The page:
“The topics of Dr. Chandramouli’s lectures are very timely in the context of an ongoing White House initiative to nearly double the availability of radio spectrum for mobile devices and develop a nationwide, interoperable wireless network for public safety so that crisis response teams from different cities and agencies can communicate freely in an emergency,” says Dr. Michael Bruno, Dean of the Charles V. Schaefer, Jr. School of Engineering and Science. “Cognitive radio is a technology poised to realize these national goals.”
For his Distinguished Lectureship, Dr. Chandramouli has proposed three topics on cognitive radio networks and one on social networks. In cognitive networks, he will expound upon the fundamental research problems in cognitive networking and the various layer protocols in the network stack, describe how to build a working cognitive radio prototype using commercially available hardware components and open-source software, and scrutinize the intersection of spectrum policies and wireless technology.
Dr. Chandramouli began his work on cognitive radio in response to reports of interoperability problems between radios used by public agencies in emergency situations, most notably as experienced by 9/11 responders. With Dr. K. P. Subbalakshmi, he received a National Institute of Justice grant for research into a system consisting of a low-cost mobile gateway with a router and intelligence in a wireless cloud. The cloud senses an emergency situation and instructs the router to reconfigure its parameters to operate on multiple bands simultaneously. Various agencies, who would previously have been working on their exclusive frequencies, could then connect to the cognitive radio router, which translates and authenticates between frequencies and bands seamlessly, in real time to provide interoperability. In an emergency situation when a service provider is experiencing problems, the "cognitive" technology senses radio channels and networks to find best combination and reconfigures the network in real time so that users can take advantage of the strongest link. According to Dr. Yu-Dong Yao, Director of the Department of Electrical and Computer Engineering, “After Hurricane Sandy, wireless users of certain carriers in our area experienced outages, while other users were fortunate enough to have continued service. If Dr. Chandramouli’s cognitive radio technology were implemented, the public could benefit by continuity of service in emergency situations.” The Stevens collaborators have brought versatility and security to the technology, respectively, and they have started a company named Dynamic Spectrum, LLC to commercialize their innovations.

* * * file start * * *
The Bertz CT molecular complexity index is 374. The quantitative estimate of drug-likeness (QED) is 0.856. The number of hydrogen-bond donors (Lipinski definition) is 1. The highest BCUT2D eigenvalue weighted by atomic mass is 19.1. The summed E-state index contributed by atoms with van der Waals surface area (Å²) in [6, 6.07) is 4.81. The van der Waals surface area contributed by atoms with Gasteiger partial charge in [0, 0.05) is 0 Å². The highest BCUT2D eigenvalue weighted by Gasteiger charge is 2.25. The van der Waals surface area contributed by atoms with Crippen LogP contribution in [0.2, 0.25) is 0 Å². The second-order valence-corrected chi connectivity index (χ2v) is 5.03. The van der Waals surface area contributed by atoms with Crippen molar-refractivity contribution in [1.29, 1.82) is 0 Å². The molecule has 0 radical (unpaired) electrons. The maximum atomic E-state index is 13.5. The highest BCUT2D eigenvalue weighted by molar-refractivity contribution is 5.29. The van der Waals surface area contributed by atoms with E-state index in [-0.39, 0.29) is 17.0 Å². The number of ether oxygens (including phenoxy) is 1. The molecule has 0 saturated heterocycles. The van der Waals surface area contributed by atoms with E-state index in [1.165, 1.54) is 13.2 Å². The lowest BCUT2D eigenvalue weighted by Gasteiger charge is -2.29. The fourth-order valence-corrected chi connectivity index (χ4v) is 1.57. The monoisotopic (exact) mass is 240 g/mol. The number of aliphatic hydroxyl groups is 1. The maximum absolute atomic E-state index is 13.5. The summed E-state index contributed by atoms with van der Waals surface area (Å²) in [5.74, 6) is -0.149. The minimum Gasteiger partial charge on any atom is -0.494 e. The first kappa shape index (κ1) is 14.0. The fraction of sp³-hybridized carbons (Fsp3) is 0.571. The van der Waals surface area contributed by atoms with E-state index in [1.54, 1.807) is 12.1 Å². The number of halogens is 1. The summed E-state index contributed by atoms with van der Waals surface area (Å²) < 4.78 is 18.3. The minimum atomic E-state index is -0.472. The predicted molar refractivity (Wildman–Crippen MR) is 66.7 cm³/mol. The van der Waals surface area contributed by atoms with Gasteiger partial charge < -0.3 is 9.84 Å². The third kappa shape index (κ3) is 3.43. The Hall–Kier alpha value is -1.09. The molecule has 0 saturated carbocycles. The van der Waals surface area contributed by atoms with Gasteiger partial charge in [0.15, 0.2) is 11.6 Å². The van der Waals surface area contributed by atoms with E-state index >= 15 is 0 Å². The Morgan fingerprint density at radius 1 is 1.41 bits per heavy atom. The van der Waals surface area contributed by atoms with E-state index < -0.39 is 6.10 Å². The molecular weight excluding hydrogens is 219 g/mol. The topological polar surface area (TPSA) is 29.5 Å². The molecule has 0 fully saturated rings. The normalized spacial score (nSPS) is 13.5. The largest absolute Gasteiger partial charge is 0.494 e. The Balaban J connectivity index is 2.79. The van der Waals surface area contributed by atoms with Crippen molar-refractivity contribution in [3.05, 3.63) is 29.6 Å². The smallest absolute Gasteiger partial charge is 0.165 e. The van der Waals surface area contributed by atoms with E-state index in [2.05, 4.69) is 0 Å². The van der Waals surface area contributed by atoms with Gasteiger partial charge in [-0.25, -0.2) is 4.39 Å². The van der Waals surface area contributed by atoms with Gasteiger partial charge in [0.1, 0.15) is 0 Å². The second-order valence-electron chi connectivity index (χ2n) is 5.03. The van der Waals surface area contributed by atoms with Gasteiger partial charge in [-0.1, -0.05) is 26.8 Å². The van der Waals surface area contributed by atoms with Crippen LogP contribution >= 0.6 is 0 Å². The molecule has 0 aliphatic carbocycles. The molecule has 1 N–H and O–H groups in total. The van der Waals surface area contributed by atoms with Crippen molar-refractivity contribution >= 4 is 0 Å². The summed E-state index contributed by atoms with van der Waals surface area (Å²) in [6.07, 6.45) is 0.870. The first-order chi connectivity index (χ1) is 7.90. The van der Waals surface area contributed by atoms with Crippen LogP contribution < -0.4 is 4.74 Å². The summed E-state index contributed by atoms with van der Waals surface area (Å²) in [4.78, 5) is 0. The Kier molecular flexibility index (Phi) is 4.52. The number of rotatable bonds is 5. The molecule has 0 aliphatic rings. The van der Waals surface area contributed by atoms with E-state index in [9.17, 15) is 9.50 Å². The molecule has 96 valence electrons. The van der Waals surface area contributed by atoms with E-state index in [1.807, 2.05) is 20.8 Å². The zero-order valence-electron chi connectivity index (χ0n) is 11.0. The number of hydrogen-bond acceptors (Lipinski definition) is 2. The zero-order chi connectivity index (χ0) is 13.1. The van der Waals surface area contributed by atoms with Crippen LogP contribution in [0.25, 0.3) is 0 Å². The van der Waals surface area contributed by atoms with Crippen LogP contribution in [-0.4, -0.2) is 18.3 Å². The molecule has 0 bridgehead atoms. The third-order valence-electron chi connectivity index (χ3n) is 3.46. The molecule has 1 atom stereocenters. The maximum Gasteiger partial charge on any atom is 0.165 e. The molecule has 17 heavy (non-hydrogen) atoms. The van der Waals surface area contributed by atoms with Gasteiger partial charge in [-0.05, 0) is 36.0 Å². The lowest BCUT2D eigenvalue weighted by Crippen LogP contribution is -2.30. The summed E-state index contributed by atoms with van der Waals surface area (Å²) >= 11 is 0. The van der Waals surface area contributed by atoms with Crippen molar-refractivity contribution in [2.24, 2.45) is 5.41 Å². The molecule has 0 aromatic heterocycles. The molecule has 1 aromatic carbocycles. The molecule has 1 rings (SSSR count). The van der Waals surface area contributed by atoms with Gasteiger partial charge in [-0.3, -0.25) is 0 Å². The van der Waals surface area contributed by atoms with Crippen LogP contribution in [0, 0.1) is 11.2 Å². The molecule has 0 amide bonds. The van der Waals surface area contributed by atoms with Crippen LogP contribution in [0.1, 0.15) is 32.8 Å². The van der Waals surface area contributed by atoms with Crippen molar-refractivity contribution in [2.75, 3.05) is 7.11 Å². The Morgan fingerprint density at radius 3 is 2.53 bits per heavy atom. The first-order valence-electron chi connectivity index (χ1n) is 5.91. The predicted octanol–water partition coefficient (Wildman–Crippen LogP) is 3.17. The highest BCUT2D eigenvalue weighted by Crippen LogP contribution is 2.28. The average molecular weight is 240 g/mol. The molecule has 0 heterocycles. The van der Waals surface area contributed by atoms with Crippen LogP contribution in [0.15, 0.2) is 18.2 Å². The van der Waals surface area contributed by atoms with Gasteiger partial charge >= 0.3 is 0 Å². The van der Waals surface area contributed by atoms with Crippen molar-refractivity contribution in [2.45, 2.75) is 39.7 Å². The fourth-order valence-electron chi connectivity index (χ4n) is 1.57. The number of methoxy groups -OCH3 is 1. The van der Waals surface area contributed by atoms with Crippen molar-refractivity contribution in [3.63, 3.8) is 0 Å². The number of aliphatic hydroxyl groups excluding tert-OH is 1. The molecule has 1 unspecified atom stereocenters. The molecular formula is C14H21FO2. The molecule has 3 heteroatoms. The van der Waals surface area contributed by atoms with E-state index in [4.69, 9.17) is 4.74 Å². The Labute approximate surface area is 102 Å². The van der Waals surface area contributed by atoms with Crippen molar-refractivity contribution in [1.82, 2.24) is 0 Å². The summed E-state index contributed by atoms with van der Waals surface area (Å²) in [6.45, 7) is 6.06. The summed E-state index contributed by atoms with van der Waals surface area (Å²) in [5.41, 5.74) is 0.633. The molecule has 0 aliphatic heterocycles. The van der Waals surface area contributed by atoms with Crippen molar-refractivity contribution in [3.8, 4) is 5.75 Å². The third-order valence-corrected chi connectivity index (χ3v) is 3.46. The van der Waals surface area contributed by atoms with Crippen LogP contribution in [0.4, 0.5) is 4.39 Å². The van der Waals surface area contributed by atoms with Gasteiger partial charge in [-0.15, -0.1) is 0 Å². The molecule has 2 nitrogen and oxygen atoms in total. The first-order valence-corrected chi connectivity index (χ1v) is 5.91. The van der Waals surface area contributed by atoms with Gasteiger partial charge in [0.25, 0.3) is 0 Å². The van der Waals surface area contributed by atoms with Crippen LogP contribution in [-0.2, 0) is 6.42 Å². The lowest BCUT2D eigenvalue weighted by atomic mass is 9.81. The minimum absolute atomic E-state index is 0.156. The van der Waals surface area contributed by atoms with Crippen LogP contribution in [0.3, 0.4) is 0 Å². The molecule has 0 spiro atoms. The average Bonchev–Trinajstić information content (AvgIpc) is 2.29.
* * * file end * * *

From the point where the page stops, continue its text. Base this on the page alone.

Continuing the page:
Dr. Chandramouli will also deliver a lecture on methods for collection and mathematical modeling of data from social networks. He will demonstrate how to use these methods to examine information flow between social movements. For example, the “Arab Spring”, an ongoing wave of demonstrations, protests and wars across the Arab world, began in Tunisia at least partially in response to dissatisfaction with local government and spread from country to country, forcing rulers from power in Tunisia, Egypt, Libya, and Yemen. The movement proliferated largely due to heavy use of social media like Twitter and Facebook to disseminate information and organize protests. Dr. Chandramouli is conducting research on how to model and measure the influence of these social media tools and evaluate the impact from one movement to the next.
Professor Chandramouli is an eminent researcher in the fields of cognitive radio and social networks. He was the Founding Chair of the IEEE COMSOC Technical Committee on Cognitive Networks, Member of the IEEE COMSOC Standards Board and serves on several journal Editoral Boards and international conference organization committees. He has given plenary and keynote talks in several major international conferences. He is a recipient of the NSF CAREER award.
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Stevens Institute of Technology
Christine del Rosario
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